Sometimes it’s pretty hilarious to watch creative writing try to slot itself in as an academic discipline

shrugAs I noted on Facebook yesterday, Hopkins has recently moved to publishing its theses online. The website that outlines the many benefits of this system notes:

Why are we doing this?

  • Easier on the student–no more printing hassles
  • Wider dissemination–your dissertation will be freely available to the world soon after you graduate

This makes sense for all academic disciplines, because they have a fundamentally different view of what it means to publish a work. There’s a sense that the academic paper is not, in itself, a valuable object. When you place one, you receive no payment. Furthermore, you assign all copyright to the journal that publishes it (to the degree that you actually need to request their permission if you want to republish your own article). In this sense, it makes sense that schools would think nothing of flinging theses willy-nilly onto the internet. Furthermore, there’s a value to academic transparency: it’s worthwhile to know exactly what constitutes a thesis in a discipline and to disseminate any potentially worthwhile work. For some very obscure subject areas, sometimes a masters thesis or PhD thesis can be the only extant work on that topic.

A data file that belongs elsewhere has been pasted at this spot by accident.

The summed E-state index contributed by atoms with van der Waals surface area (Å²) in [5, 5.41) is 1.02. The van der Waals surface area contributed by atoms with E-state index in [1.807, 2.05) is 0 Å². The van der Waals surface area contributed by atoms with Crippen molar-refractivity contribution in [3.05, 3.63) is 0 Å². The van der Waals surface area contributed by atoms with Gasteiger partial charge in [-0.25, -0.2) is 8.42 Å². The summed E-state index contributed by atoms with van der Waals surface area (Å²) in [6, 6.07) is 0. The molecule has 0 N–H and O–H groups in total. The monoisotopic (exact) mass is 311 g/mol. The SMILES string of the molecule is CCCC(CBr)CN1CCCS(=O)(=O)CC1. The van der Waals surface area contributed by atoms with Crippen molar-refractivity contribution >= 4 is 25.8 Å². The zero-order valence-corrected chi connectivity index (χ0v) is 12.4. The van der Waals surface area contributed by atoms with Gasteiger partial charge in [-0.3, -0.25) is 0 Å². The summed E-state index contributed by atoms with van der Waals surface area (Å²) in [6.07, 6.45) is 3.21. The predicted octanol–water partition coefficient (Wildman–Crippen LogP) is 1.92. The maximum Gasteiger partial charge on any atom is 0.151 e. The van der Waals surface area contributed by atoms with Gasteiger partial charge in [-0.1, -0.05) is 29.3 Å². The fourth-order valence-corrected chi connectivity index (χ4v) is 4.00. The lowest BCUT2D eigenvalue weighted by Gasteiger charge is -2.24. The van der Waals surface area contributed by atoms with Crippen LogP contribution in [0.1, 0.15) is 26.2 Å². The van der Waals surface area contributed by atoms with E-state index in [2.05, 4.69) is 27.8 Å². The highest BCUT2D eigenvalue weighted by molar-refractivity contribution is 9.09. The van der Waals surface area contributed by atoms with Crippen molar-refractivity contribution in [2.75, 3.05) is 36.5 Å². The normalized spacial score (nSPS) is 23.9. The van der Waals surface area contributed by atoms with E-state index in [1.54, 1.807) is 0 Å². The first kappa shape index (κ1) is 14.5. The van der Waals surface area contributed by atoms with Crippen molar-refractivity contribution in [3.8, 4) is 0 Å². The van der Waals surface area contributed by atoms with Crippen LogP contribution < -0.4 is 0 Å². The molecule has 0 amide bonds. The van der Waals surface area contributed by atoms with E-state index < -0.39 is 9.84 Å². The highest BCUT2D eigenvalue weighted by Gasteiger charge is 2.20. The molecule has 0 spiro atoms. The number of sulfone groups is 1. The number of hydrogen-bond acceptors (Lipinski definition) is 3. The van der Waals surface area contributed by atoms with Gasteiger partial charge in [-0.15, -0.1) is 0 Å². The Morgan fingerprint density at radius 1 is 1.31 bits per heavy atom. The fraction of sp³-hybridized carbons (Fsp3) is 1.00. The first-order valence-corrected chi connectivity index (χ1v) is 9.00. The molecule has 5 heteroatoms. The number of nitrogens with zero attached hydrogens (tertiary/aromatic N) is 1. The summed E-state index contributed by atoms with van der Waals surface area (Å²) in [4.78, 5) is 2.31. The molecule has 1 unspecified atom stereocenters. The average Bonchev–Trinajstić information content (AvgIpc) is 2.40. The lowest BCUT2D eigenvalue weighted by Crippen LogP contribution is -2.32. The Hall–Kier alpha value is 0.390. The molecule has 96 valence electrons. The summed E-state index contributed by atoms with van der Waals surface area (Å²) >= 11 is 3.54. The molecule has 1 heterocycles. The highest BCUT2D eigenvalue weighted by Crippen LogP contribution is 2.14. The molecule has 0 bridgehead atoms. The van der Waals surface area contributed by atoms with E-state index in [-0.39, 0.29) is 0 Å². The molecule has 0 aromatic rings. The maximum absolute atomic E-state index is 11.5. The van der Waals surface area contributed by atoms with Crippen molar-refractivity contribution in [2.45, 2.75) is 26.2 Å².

However, in creative writing, there is no such value to completeness. It’s rather the opposite. We value selectivity. Few authors would be happy to be, essentially, forced to self-publish their student work. Furthermore, when we place a story in a journal or a magazine, they place a premium on being the first place to have brought out the work. The whole thing, as in the case with plagiarism policies, is a result of a misalignment of both aim and culture.

But oh well. At least they pay us.

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